UN Photo/Loey Felipe Volkan Bozkir, President of the 75th session of the United Nations General Assembly, delivers closing remarks to the general debate of the General Assembly’s seventy-fifth session.
For the first time in the history of the United Nations, global leaders were not able to meet in person for the General Assembly’s annual debate, but the 193-Member body’s President said on Tuesday that the precautions forced by the COVID-19 pandemic “did not prevent multilateralism from operating at the highest levels.”
The Assembly’s historic decision in July to allow world leaders to send in pre-recorded video messages, and to ensure physical distancing protocols for in-person interventions, meant fewer delegates crowding the historic halls of the UN’s New York Headquarters building, and far less traffic on Manhattan’s bustling East Side.
But more Member States that ever took part in the annual general debate pressing ahead with a with a full slate of issues, from cooperation on much-hoped for COVID-19 vaccines and reviving global multilateralism to promoting gender equality and climate action.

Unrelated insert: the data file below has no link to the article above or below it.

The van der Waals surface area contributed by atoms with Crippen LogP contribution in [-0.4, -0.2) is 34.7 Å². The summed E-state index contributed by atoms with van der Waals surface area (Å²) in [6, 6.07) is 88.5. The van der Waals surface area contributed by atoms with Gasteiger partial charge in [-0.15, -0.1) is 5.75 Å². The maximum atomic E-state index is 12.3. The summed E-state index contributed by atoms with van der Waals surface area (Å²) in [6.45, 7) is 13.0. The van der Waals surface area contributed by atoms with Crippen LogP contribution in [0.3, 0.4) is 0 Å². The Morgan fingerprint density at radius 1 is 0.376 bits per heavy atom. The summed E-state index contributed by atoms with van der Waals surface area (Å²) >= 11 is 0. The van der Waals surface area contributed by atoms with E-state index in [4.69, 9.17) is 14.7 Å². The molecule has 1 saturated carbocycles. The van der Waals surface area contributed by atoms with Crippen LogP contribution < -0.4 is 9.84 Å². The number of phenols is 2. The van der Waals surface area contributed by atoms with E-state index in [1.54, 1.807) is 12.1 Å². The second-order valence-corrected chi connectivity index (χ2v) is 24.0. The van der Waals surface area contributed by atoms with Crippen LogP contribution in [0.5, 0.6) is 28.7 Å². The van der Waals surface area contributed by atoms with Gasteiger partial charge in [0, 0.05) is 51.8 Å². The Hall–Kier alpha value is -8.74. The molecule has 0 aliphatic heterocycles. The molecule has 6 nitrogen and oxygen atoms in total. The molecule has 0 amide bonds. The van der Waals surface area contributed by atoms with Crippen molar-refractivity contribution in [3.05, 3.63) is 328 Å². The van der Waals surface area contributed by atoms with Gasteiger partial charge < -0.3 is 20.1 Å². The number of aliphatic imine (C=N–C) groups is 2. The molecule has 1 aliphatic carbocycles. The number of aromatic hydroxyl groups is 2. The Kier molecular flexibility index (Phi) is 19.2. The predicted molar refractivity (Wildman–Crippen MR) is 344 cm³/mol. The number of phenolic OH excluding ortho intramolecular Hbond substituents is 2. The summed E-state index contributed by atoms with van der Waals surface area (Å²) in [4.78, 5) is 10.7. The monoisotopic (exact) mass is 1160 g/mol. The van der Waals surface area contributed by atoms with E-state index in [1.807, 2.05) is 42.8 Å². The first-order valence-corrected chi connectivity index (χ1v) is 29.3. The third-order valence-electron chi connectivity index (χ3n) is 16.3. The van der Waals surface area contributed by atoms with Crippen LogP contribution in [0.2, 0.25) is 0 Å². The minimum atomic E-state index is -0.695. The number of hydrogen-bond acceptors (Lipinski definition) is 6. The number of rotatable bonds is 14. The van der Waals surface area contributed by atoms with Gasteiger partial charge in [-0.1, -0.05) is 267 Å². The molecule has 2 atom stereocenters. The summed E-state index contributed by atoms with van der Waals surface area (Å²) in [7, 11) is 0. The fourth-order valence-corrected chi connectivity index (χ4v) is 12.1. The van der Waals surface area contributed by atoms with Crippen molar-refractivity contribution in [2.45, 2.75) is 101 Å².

The Assembly President said Heads of State and Government, as well as Ministers, had over the past six days laid down a complete agenda, “which not only supports the priorities I laid down, but also provided enhanced guidance, on steps needed to overcome the challenges we face.”
Power and relevance of the UN
“The fact that so many world leaders chose to address this Assembly, is a testament to the power and relevance of the United Nations, stated Mr. Bozkir, adding: “No other platform in the international calendar, has this convening power. No other Organization can bring so many global leaders together. No other body has the potential to address global challenges, like this United Nations.”
Indeed, through their virtual presence, “our political leaders have demonstrated their commitment to multilateralism, and the United Nations.
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